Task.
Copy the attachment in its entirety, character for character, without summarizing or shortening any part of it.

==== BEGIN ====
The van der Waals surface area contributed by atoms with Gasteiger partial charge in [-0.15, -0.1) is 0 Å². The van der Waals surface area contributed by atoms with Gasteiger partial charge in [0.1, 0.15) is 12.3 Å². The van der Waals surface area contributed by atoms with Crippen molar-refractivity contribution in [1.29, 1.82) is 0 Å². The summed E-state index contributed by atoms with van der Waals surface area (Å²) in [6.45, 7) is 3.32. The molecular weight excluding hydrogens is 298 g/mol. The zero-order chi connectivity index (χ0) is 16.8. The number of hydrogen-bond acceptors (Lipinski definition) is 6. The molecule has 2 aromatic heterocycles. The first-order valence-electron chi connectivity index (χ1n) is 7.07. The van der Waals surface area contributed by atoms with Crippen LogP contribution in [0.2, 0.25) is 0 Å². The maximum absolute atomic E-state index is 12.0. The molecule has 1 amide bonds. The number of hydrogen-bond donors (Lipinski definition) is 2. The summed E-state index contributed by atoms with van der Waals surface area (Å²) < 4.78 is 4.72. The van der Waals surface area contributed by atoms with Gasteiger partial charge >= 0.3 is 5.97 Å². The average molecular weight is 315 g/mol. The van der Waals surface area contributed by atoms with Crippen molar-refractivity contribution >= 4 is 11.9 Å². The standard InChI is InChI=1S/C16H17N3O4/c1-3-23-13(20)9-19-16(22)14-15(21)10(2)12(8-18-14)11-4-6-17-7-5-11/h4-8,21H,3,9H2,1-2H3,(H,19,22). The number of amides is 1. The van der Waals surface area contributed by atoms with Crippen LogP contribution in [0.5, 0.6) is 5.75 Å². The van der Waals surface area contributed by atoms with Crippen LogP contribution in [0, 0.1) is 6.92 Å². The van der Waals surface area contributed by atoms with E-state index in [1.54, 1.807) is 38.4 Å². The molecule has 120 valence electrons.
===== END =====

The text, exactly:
The van der Waals surface area contributed by atoms with Gasteiger partial charge in [-0.15, -0.1) is 0 Å². The van der Waals surface area contributed by atoms with Gasteiger partial charge in [0.1, 0.15) is 12.3 Å². The van der Waals surface area contributed by atoms with Crippen molar-refractivity contribution in [1.29, 1.82) is 0 Å². The summed E-state index contributed by atoms with van der Waals surface area (Å²) in [6.45, 7) is 3.32. The molecular weight excluding hydrogens is 298 g/mol. The zero-order chi connectivity index (χ0) is 16.8. The number of hydrogen-bond acceptors (Lipinski definition) is 6. The molecule has 2 aromatic heterocycles. The first-order valence-electron chi connectivity index (χ1n) is 7.07. The van der Waals surface area contributed by atoms with Crippen LogP contribution in [0.2, 0.25) is 0 Å². The maximum absolute atomic E-state index is 12.0. The molecule has 1 amide bonds. The number of hydrogen-bond donors (Lipinski definition) is 2. The summed E-state index contributed by atoms with van der Waals surface area (Å²) < 4.78 is 4.72. The van der Waals surface area contributed by atoms with Gasteiger partial charge >= 0.3 is 5.97 Å². The average molecular weight is 315 g/mol. The van der Waals surface area contributed by atoms with Crippen molar-refractivity contribution >= 4 is 11.9 Å². The standard InChI is InChI=1S/C16H17N3O4/c1-3-23-13(20)9-19-16(22)14-15(21)10(2)12(8-18-14)11-4-6-17-7-5-11/h4-8,21H,3,9H2,1-2H3,(H,19,22). The number of amides is 1. The van der Waals surface area contributed by atoms with Crippen LogP contribution in [0.5, 0.6) is 5.75 Å². The van der Waals surface area contributed by atoms with Crippen LogP contribution in [0, 0.1) is 6.92 Å². The van der Waals surface area contributed by atoms with E-state index in [1.54, 1.807) is 38.4 Å². The molecule has 120 valence electrons.